It is difficult to read about what went on for years in Dr. Kermit Gosnell's abortion clinic in Philadelphia without being horrified, sickened and outraged. Gosnell is about to be made to pay for his crimes - but what about those who enabled him?
Gosnell has been convicted of murdering three babies he delivered alive, then dispatched by using a pair of scissors to cut their spinal cords. A jury in Philadelphia also found him guilty of involuntary manslaughter in the drug-overdose death of one of his patients.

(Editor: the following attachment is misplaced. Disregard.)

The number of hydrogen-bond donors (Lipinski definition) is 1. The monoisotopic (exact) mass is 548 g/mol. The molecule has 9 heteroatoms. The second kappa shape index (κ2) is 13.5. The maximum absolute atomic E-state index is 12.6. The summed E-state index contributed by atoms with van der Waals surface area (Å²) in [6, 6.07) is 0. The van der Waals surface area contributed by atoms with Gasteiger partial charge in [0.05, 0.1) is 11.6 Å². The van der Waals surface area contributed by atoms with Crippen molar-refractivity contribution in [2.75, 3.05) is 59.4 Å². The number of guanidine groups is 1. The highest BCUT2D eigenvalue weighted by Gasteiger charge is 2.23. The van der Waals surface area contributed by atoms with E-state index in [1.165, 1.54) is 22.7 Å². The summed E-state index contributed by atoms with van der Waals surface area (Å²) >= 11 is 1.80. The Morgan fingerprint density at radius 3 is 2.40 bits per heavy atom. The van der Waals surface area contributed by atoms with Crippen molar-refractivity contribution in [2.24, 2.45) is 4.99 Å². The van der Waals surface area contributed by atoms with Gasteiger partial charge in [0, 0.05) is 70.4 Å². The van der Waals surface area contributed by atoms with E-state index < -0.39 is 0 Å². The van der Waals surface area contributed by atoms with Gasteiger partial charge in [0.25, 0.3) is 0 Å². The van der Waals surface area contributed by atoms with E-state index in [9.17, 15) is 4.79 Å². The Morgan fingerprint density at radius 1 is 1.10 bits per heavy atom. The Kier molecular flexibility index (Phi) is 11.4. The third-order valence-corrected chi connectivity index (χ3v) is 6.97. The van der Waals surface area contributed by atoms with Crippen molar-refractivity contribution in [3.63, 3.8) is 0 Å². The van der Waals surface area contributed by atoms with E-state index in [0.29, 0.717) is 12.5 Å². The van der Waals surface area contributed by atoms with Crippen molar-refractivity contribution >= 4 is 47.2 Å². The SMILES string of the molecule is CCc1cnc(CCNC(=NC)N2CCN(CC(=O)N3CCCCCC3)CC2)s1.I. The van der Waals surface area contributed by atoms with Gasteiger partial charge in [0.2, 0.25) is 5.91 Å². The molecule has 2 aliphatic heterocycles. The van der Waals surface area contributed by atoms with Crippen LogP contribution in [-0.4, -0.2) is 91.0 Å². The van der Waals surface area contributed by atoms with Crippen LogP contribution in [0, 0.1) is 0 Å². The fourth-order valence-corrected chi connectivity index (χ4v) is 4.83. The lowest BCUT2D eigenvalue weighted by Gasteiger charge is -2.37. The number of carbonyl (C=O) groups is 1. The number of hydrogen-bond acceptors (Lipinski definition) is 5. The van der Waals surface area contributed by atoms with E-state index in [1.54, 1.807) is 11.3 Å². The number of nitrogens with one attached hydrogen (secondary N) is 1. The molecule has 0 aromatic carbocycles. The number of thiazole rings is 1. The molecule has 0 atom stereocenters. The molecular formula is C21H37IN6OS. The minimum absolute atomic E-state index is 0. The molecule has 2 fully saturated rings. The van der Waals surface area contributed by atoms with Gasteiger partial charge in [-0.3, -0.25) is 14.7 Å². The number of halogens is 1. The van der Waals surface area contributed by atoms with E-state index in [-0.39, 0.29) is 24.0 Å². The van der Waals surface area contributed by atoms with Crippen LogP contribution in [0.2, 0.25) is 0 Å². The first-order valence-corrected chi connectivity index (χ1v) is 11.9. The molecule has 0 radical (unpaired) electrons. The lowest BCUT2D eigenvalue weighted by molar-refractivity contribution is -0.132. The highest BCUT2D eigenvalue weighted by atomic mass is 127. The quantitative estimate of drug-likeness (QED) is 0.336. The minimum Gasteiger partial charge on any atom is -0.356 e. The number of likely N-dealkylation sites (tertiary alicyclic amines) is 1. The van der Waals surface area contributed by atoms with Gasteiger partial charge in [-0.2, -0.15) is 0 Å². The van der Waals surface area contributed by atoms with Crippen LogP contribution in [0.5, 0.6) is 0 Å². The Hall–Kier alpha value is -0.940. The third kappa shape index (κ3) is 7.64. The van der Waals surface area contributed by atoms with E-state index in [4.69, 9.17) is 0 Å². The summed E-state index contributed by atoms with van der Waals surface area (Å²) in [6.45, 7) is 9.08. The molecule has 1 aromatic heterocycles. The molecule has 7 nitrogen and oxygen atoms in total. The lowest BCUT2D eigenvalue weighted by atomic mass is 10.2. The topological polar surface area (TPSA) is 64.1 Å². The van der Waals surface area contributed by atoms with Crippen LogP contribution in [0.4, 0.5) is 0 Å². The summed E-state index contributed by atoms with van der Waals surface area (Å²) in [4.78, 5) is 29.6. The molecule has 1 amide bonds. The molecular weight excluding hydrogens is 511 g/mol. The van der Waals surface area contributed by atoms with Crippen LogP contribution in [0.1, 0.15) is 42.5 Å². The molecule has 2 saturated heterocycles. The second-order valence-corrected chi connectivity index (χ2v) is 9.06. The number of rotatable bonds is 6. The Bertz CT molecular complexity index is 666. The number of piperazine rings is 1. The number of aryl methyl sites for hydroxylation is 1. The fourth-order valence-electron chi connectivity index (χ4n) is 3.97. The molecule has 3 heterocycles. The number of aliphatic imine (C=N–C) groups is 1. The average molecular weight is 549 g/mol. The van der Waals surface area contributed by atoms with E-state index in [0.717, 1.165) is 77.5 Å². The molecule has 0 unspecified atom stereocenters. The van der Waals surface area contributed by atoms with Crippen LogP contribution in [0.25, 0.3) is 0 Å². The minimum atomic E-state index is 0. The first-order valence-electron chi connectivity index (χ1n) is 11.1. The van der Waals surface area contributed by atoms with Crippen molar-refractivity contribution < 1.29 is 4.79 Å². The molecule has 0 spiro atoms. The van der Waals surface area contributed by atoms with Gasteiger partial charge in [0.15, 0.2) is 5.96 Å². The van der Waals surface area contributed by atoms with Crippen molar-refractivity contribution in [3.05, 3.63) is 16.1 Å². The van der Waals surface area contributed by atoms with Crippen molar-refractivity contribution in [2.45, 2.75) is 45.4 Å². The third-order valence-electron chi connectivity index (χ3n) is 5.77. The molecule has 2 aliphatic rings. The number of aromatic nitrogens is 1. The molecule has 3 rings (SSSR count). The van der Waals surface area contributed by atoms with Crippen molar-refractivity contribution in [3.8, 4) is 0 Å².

Gosnell's defenders claim he was merely helping poor women who had nowhere else to turn. His practice netted him about $1.8 million a year. Jurors now must consider how to punish Gosnell. He could be sentenced to death.
But a grand jury investigating his clinic last year determined Gosnell was given any number of breaks by local and state health officials who should have shut his clinic down years ago. It was relatively well-known he performed abortions - many of them - after the 24-week limit set in Pennsylvania law.
What should be done with public officials who had at least inklings of what Gosnell was doing, but refused to stop him?
They, too, need to be brought to justice.